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knoweth this to be our sincere desire and unfeigned resolution, as we shall answer to JESUS CHRIST in the great day, and under the pain of God's everlasting wrath, and of infamy and loss of all honour and respect in this world; most humbly beseeching the LORD to strengthen us by his HOLY SPIRIT for this end, and to bless our desires and proceedings with a happy success; that religion and righteousness may flourish in the land, to the glory of GOD, the honour of our King, and peace and comfort of us all. In witness whereof, we have subscribed with our hands all the premises.

THE article of this Covenant, which was at the first subscription referred to the determination of the General Assembly, being now determined; and thereby the five articles of Perth, the government of the kirk by bishops, and the civil places and power of kirkmen, upon the reasons and grounds contained in the Acts of the General Assembly, declared to be unlawful within this kirk, we subscribe according to the determination afore said.

FINIS.

THE

SOLEMN LEAGUE AND COVENANT

FOR

REFORMATION AND DEFENCE OF RELIGION,

THE

HONOUR AND HAPPINESS OF THE KING,

AND

THE PEACE AND SAFETY OF THE THREE KINGDOMS

OF SCOTLAND, ENGLAND, AND IRELAND.

TAKEN AND SUBSCRIBED SEVERAL TIMES BY KING CHARLES II.
AND BY ALL RANKS IN THE SAID THREE KINGDOMS.

WITH

An Act of the General Assembly 1643, and an Act of Parliament 1644, ratifying and approving the said LEAGUE and COVENANT.

JER. 1. 5. Come, and let us join ourselves to the Lord in a perpetual covenant that shall not be forgotten.

PROV. XXV. 5. Take away the wicked from before the king, and his throne shall be established in righteousness.

2 CHRON. XV. 15. And all Judah rejoiced at the oath; for they had sworn with all their heart.

GAL. iii. 15.

Though it be but a man's covenant, yet if it be con◄ firmed by an oath, no man disannulleth or addeth thereto.

Assembly at EDINBURGH, August 17. 1643. Sess. 14. The General Assembly's Approbation of the SOLEMN LEAGUE and COVENANT.

THE Assembly having recommended unto a Committee appointed by them to join with the Committee of the Honourable Convention of Estates, and the Commissioners of the Honourable Houses of the Parliament of England, for bringing the kingdoms to a more near conjunction and union, received from the foresaid Committees the Covenant after mentioned, as the result of their consultations: and having taken the same, as a matter of so publick concernment and so deep importance doth require, unto their gravest consideration, did, with all their hearts, and with the beginnings of the feelings of that joy, which they did find in so great measure upon the renovation of the National Covenant of this kirk and kingdom, All with one voice approve and embrace the same, as the most powerful mean, by the blessing of GOD, for settling and preserving the true Protestant religion with perfect peace in his Majesty's dominions, and propagating the same to other nations, and for establishing his Majesty's throne to all ages and generations. And therefore, with their best affections, recommend the same to the Honourable Convention of Estates, that, being examined and approved by them, it may be sent with all diligence to the kingdom of England, that, being received and approven there, the same may be, with publick humiliation, and all religious and answerable solemnity, sworn and subscribed by all true professors of the reformed religion, and all his Majesty's good subjects in both kingdoms.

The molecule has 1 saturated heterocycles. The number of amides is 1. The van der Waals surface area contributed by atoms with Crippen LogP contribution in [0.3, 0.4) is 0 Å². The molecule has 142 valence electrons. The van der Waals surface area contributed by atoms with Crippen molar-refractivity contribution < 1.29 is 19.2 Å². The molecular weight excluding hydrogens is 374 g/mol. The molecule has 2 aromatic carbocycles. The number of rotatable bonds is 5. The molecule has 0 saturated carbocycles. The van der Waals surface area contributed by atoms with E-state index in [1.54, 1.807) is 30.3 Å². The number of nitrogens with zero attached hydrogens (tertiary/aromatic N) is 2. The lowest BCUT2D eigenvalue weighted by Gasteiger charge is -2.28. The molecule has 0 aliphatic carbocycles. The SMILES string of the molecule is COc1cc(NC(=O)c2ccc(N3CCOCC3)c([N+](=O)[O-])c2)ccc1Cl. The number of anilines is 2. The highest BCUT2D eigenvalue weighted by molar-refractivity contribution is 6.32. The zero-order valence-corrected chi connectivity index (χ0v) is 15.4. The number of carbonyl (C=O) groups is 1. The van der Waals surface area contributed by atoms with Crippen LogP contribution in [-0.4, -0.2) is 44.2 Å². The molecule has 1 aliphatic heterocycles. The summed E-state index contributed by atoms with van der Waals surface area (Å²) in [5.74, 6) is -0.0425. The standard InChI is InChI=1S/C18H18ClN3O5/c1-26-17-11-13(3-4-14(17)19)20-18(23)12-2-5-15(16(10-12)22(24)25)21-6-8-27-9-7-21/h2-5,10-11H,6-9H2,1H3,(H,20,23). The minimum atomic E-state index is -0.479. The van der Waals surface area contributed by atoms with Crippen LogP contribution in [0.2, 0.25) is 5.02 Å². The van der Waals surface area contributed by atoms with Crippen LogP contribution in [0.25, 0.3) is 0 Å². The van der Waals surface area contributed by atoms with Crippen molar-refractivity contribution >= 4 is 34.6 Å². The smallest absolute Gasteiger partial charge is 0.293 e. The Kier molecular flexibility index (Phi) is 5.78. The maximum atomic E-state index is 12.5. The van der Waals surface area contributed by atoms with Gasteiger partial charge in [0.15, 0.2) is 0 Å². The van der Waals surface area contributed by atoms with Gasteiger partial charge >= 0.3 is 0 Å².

A. JOHNSTOUN.

CHARLES

CHARLES I. Parl. 3. Sess. 1. Act 5.

Act anent the Ratification of the calling of the Convention, Ratification of the League and Covenant, Articles of Treaty betwixt the Kingdoms of Scotland and England, and remanent Acts of the Convention of Estates, and Committee thereof.

THE

At EDINBURGH, July 15. 1644.

HE Estates of Parliament, presently convened by virtue of the last act of the last Parliament, holden by his Majesty, and the three Estates, in anno 1641, considering, that the Lords of his Majesty's privy council, and Commissioners for conserving the articles of the treaty, having, according to their interests and trust committed to them by his Majesty and Estates of Parliament, used all means, by supplications, remonstrances, and sending of Commissioners, for securing the peace of this kingdom, and removing the unhappy distractions betwixt his Majesty and his subjects in England, in such a way as might serve most for his Majesty's honour, and good of both kingdoms; and their humble and dutiful endeavours for so good ends having proven ineffectual, and their offer of mediation and intercession being refused by his Majesty; and thereby finding the weight and difficulty of affairs, and the charge lying on them to be greater than they could bear; did therefore, in the month of May 1643, meet together with the Commissioners for the common burdens, that, by joint advice, some resolution might be taken therein; and in respect of the danger imminent to the true Protestant religion, his Majesty's honour, and peace of their kingdoms, by the multitude of Papists and their adherents in arms in England and Ireland, and of many other publick and important affairs, which could not admit delay, and did require the advice of the representative body of the kingdom; appointed and caused indict a meeting of the Convention of Estates (his Majesty

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